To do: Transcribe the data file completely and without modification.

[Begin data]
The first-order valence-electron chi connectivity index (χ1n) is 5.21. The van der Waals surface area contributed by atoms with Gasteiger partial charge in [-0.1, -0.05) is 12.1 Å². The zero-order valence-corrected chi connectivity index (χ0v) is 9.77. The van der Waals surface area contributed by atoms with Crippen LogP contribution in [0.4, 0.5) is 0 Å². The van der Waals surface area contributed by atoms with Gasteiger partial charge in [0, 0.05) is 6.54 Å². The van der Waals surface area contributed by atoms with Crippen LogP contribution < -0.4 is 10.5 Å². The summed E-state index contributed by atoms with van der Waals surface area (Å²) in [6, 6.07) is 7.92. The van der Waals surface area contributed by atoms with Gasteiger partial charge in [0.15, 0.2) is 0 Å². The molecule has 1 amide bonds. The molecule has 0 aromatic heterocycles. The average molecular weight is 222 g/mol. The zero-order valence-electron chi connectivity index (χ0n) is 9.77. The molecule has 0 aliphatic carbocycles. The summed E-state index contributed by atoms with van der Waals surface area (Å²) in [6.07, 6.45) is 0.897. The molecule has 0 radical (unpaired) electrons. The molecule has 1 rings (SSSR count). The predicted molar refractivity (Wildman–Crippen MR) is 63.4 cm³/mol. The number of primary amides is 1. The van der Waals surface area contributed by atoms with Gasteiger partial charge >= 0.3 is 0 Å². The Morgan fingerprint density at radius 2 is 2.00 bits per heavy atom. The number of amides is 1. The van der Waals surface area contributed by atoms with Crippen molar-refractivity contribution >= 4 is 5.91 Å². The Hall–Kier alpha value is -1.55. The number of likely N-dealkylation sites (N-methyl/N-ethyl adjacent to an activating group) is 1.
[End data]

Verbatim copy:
The first-order valence-electron chi connectivity index (χ1n) is 5.21. The van der Waals surface area contributed by atoms with Gasteiger partial charge in [-0.1, -0.05) is 12.1 Å². The zero-order valence-corrected chi connectivity index (χ0v) is 9.77. The van der Waals surface area contributed by atoms with Crippen LogP contribution in [0.4, 0.5) is 0 Å². The van der Waals surface area contributed by atoms with Gasteiger partial charge in [0, 0.05) is 6.54 Å². The van der Waals surface area contributed by atoms with Crippen LogP contribution < -0.4 is 10.5 Å². The summed E-state index contributed by atoms with van der Waals surface area (Å²) in [6, 6.07) is 7.92. The van der Waals surface area contributed by atoms with Gasteiger partial charge in [0.15, 0.2) is 0 Å². The molecule has 1 amide bonds. The molecule has 0 aromatic heterocycles. The average molecular weight is 222 g/mol. The zero-order valence-electron chi connectivity index (χ0n) is 9.77. The molecule has 0 aliphatic carbocycles. The summed E-state index contributed by atoms with van der Waals surface area (Å²) in [6.07, 6.45) is 0.897. The molecule has 0 radical (unpaired) electrons. The molecule has 1 rings (SSSR count). The predicted molar refractivity (Wildman–Crippen MR) is 63.4 cm³/mol. The number of primary amides is 1. The van der Waals surface area contributed by atoms with Gasteiger partial charge >= 0.3 is 0 Å². The Morgan fingerprint density at radius 2 is 2.00 bits per heavy atom. The number of amides is 1. The van der Waals surface area contributed by atoms with Crippen molar-refractivity contribution >= 4 is 5.91 Å². The Hall–Kier alpha value is -1.55. The number of likely N-dealkylation sites (N-methyl/N-ethyl adjacent to an activating group) is 1.